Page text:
If you find you're constantly suffering from heartburn then it could signal something far more damaging to your health.
A new campaign suggests that people who suffer heartburn most days for three weeks or more could have oesophageal or stomach cancer.
The Be Clear on Cancer campaign launch coincides with results of a new survey commissioned by Public Health England, which reveals only one in two people (55%) would visit their doctor if they had heartburn most days for three weeks or more.
Early diagnosis of oesophageal or stomach cancer - also known as oesophago-gastric cancers - is crucial and means treatment is more likely to be successful.
Around 67% of people diagnosed with oesophago-gastric cancers at the earliest stage survive for at least five years, but this figure drops to around 3% for those diagnosed at a late stage.
The survey of 1,046 people found 59% of respondents did not know that heartburn could be a sign of cancer, with just 15% saying they were certain that it is a symptom.
Another symptom highlighted by the campaign is a difficulty swallowing food. The survey found that 70% did not know food sticking in the throat could be a sign of cancer, and just 13% of those surveyed were sure it is a symptom.
Latest figures released by Public Health England show that around 12,900 people in England are diagnosed with oesophago-gastric cancers each year, with approximately 10,200 people dying from these diseases annually. This equates to 28 people dying from either oesophageal or stomach cancer every day.
It has been estimated that around 950 lives could be saved in England each year if survival rates for oesophago-gastric cancers matched the best in Europe.
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The UK, with the Netherlands, has the joint highest incidence rate of oesophageal cancer in males in the European Union and the highest incidence rate of oesophageal cancer in females in the European Union.
Another study has found that patients displaying so-called "red flag" warning symptoms are routinely putting off visiting their GP due to fears their condition might be trivial.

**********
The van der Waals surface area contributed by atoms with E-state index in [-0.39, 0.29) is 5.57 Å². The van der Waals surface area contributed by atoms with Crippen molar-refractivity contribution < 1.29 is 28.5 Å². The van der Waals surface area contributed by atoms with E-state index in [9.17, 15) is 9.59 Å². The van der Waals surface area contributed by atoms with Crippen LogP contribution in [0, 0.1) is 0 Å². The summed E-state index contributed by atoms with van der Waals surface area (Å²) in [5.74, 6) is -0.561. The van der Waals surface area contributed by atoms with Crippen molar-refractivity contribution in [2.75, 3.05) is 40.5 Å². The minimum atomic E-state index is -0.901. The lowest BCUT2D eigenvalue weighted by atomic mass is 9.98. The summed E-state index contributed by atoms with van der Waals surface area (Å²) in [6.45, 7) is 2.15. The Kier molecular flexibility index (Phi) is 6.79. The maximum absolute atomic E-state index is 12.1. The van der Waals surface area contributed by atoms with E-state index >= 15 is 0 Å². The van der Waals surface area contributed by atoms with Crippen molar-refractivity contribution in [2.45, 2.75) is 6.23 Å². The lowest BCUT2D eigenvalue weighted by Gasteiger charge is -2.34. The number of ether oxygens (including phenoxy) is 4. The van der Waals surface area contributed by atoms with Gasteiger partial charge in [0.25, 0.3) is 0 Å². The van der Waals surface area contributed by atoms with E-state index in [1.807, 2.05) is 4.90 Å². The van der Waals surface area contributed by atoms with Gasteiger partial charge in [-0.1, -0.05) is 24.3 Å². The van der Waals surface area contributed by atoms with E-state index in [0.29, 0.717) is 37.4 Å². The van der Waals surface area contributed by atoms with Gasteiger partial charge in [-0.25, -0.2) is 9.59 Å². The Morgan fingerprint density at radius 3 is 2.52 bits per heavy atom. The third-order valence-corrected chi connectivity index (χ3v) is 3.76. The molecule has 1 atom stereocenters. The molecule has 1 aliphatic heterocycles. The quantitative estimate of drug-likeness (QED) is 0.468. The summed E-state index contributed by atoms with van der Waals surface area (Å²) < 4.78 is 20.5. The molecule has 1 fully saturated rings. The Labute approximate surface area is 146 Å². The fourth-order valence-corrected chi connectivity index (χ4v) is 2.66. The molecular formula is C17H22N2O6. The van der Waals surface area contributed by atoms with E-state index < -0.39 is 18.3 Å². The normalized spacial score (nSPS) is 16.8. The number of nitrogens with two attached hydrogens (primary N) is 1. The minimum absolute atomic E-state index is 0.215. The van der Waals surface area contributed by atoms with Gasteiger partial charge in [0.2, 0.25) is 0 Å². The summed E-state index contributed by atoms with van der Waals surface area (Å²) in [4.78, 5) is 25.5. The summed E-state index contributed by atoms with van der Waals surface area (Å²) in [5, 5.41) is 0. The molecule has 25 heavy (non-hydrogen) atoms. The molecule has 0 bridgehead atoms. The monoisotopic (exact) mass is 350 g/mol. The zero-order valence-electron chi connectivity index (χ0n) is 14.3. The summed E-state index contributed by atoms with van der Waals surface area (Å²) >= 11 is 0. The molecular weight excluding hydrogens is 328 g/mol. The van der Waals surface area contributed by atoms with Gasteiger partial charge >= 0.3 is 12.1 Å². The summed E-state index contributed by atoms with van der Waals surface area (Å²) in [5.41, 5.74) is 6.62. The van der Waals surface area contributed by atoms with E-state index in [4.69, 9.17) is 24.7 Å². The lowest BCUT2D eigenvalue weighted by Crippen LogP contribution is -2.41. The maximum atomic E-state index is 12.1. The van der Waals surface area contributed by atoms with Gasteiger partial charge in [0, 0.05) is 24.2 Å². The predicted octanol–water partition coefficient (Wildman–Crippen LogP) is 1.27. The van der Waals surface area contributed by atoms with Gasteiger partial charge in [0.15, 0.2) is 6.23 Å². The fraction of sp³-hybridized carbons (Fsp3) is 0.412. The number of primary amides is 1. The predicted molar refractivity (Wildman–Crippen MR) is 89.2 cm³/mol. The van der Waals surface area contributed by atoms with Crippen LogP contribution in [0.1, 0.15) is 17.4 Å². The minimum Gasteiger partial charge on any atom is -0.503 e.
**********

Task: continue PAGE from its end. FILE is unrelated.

Others say they avoid getting their problems checked out through fear of a cancer diagnosis, according to the "alarming" results of a Cancer Research UK study.
Findings are published in the British Journal of General Practice today and indicate that Britons adopt a stiff upper lip, lack confidence in the healthcare system, or they think their problem is down to ageing. Others believe their symptoms will go away of their own accord.
Dr Katriina Whitaker, a senior research fellow at University College London during the study, said: "Many of the people we interviewed had red flag symptoms but felt that these were trivial and didn't need medical attention, particularly if they were painless or intermittent.
"Others felt that they shouldn't make a fuss or waste valuable NHS resources. The stiff-upper-lip stoicism of some who decided not to go to their doctor was alarming because they put up with often debilitating symptoms.
"Some people made the decision to get symptoms checked out after seeing a cancer awareness campaign or being encouraged to do so by family or friends, this seemed to almost legitimise their symptoms as important."
Professor Michael Griffin, professor of surgery, Northern Oesophago-gastric Unit, said: "You won't be wasting your doctor's time - you will either get reassurance that it isn't cancer, or if it is, you will have a better chance of successful treatment."
Baroness Gail Rebuck, chair of Penguin Random House UK, lost her husband Philip Gould to oesophageal cancer three years ago.
She said: "I understand from personal experience the devastating impact that oesophageal cancer can have. I lost my husband Philip Gould to this cancer in 2011 when he was just 61.
"I personally want to raise awareness of the symptoms and how important it is to go to the doctor if you have them. What we see from the statistics is the earlier the cancer is caught, the better the chances of survival."
The four-week campaign will see adverts running nationally throughout England on TV, radio and in the press.